“Everyone has to do their own bit. Not sit back and wait for other people to do it. Get up off your ass and do it yourself, you’re an artist for f**k’s sake. Get creative.”
So says Clive Promhows, owner of Milwaukee’s Live Artists Studio, one of several galleries in the city’s artist community. It’s advice that illuminates the energy of that community, unified by tenacity and passion.
Even standing at the back of the Madison Museum of Contemporary Art, the viewer can’t help but be drawn to “The Homestead,” an oil painting by Wisconsin regional artist Lois Ireland. The work lacks the inner luminescence of Ireland’s other works, but the clarity of the objects against the pallid landscape draws the eye for that exact reason.
Yoko Ono is expressing herself through espresso cups.
The artist and widow of John Lennon has designed a collection of cups and saucers featuring the dates and places of six tragic events written in Ono's handwriting, such as the atomic bombing of Hiroshima in 1945 and the day Lennon was shot and killed in 1980. A seventh cup appears untouched to represent hope.
The present continually folds itself over, layer upon layer, as it forms a historical past. Art and artifacts are material traces with uncertain immortality. They can last far beyond the lifetime of their makers and the environment for which they were made.
"Private Spaces Public Authority," on view at the Villa Terrace Decorative Arts Museum, asks what should be done with this usable past. Ceramic tiles, stained glass, doors, fireplace decorations and more are displayed as orphaned beauties, gleaned from two Milwaukee mansions: the Henry Uihlein Mansion and the Elizabeth Plankinton Mansion.
Most art exhibitions show works from a movement or artist of the past, or perhaps a contemporary portrait of what’s going on in the world of art today. In comparison, the Racine Art Museum’s new exhibit is literally out of this world.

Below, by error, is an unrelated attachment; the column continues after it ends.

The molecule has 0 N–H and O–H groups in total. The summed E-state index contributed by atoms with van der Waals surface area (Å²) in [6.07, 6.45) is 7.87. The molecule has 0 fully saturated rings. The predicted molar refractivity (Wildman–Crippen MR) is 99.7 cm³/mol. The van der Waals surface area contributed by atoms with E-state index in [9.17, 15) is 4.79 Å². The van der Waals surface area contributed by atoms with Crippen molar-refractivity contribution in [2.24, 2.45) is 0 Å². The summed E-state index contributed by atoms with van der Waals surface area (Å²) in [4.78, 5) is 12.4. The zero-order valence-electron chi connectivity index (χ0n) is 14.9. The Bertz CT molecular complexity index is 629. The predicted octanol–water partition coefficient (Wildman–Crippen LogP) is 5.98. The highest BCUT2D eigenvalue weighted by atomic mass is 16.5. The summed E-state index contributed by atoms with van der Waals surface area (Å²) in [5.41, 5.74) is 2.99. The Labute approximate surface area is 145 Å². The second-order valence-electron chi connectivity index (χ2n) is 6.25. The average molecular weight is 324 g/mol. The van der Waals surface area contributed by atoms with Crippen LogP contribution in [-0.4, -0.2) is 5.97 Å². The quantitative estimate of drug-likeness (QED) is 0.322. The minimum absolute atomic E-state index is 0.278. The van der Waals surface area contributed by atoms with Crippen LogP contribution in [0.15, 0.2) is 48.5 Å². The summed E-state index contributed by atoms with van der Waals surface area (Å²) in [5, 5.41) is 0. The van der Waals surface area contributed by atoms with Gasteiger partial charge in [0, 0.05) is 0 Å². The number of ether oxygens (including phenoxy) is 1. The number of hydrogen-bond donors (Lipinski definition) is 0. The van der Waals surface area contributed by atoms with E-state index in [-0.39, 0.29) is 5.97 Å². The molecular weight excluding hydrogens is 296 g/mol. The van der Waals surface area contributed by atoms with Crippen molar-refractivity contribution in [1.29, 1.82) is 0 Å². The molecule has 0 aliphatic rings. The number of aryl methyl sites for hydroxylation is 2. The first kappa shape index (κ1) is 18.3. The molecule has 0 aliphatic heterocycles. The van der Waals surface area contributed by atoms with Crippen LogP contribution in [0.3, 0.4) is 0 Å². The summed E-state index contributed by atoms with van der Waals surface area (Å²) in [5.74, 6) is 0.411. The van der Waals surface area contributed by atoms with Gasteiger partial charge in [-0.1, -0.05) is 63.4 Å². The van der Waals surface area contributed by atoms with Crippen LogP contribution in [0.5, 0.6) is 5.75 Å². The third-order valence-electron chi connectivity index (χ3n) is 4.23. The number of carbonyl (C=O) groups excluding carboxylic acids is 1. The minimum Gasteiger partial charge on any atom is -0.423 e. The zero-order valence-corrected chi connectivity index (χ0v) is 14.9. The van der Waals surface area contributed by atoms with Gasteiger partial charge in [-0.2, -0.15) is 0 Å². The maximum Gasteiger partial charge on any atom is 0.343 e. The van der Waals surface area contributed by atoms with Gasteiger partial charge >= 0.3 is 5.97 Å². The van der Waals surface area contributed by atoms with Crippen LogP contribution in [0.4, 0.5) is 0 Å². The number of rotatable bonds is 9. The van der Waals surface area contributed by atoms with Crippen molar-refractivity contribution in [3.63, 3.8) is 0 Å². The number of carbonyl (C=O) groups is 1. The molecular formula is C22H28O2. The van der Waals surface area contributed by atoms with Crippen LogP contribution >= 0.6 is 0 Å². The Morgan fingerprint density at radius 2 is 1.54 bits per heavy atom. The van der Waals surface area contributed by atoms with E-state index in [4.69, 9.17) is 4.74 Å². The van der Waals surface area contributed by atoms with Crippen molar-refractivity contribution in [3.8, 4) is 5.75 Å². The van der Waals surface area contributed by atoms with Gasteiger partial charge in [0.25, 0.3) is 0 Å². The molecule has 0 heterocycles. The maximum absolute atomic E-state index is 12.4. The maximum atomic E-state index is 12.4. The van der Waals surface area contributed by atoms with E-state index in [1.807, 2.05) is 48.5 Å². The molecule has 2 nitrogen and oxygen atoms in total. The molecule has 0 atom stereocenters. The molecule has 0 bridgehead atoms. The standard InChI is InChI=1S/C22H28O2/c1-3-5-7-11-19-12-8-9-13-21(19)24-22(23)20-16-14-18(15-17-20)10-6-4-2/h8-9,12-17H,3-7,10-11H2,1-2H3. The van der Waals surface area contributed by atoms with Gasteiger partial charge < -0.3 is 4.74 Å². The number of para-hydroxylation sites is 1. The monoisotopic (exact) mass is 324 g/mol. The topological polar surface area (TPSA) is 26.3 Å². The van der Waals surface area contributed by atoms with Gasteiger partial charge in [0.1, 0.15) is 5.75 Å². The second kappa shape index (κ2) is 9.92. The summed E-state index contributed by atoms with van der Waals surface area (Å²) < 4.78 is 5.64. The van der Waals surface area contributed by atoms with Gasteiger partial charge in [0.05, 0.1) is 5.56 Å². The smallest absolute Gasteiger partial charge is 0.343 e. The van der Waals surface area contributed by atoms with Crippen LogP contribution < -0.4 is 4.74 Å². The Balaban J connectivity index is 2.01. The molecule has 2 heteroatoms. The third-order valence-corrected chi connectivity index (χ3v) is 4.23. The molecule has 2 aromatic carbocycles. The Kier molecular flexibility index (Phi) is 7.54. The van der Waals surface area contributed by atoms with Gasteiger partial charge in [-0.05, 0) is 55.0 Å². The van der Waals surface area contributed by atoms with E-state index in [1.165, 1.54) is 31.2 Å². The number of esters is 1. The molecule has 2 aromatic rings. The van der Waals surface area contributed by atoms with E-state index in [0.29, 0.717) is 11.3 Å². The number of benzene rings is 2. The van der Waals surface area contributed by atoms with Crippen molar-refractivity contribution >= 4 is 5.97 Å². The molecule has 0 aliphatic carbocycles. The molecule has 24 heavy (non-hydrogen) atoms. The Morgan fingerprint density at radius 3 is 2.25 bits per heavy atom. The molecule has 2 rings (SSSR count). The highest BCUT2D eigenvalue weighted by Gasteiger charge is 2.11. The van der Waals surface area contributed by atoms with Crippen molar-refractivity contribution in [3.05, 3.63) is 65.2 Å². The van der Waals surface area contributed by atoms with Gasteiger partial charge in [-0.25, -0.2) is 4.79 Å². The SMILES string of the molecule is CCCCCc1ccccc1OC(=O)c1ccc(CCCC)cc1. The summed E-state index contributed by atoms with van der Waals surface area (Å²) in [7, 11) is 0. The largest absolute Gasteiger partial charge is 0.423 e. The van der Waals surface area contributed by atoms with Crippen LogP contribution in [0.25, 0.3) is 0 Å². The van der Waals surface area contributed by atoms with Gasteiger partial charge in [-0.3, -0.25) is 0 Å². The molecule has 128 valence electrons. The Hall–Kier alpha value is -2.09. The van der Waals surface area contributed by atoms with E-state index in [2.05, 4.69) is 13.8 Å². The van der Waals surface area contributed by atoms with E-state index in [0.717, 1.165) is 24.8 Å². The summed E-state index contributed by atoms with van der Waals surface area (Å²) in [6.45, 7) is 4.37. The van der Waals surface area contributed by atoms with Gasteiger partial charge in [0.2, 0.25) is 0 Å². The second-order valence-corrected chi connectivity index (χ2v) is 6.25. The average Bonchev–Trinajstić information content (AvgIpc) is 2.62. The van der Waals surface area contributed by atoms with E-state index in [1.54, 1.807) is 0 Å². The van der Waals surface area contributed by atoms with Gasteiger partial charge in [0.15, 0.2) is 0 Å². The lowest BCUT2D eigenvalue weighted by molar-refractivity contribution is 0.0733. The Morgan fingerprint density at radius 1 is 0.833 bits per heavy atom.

Major works by Mark Rothko and Roy Lichtenstein brought in over $88 million at a Sotheby's auction of contemporary art.
Rothko's "Untitled (Yellow and Blue)'' sold for $46.4 million. The 8-foot-tall abstract painting of large yellow and blue planes hung at the National Gallery in Washington for 10 years while it was owned by the late Rachel "Bunny'' Mellon. She acquired it directly from Rothko's estate shortly after his death in 1970.
The Harlem Renaissance, the rich period of African-American cultural, artistic and social growth in one of New York City’s most famous neighborhoods during the 1920s, seems miles and decades removed from Madison in 2015.
But don’t tell that to the founders of the new Harlem Renaissance Museum, on Madison’s east side. They argue there’s no better time or place to tell the tale of one of the richest periods of social growth in American history and illuminate its connections to Madison.
One of Wisconsin’s oldest arts education programs, the Rhinelander School of the Arts, soon will begin its 52nd year. The July 17-19 weekend will feature workshops in visual, culinary, writing and performing arts.
A vibrant, multi-hued painting from Pablo Picasso set a world record for artwork at auction, selling for $179.4 million on May 11, and a sculpture by Alberto Giacometti set a record for most expensive sculpture, at $141.3 million.
Picasso's "Women of Algiers (Version O)" and Giacometti's life-size "Pointing Man" were among dozens of masterpieces from the 20th century Christie's offered in a curated sale titled "Looking Forward to the Past."
There is a familiar, strange and dark beauty in the lives drawn out by photographer duo J. Shimon & J. Lindemann. You know these people, you know these places. They are particular and peculiar, brought together at the Museum of Wisconsin Art for the pair’s largest museum show yet: a retrospective of their 30-year career. It is an eloquently important exhibition.
Gallery Night and Day is coming up on April 17 and April 18. Here are a few shows not to miss:
‘Home in the Heart of the City’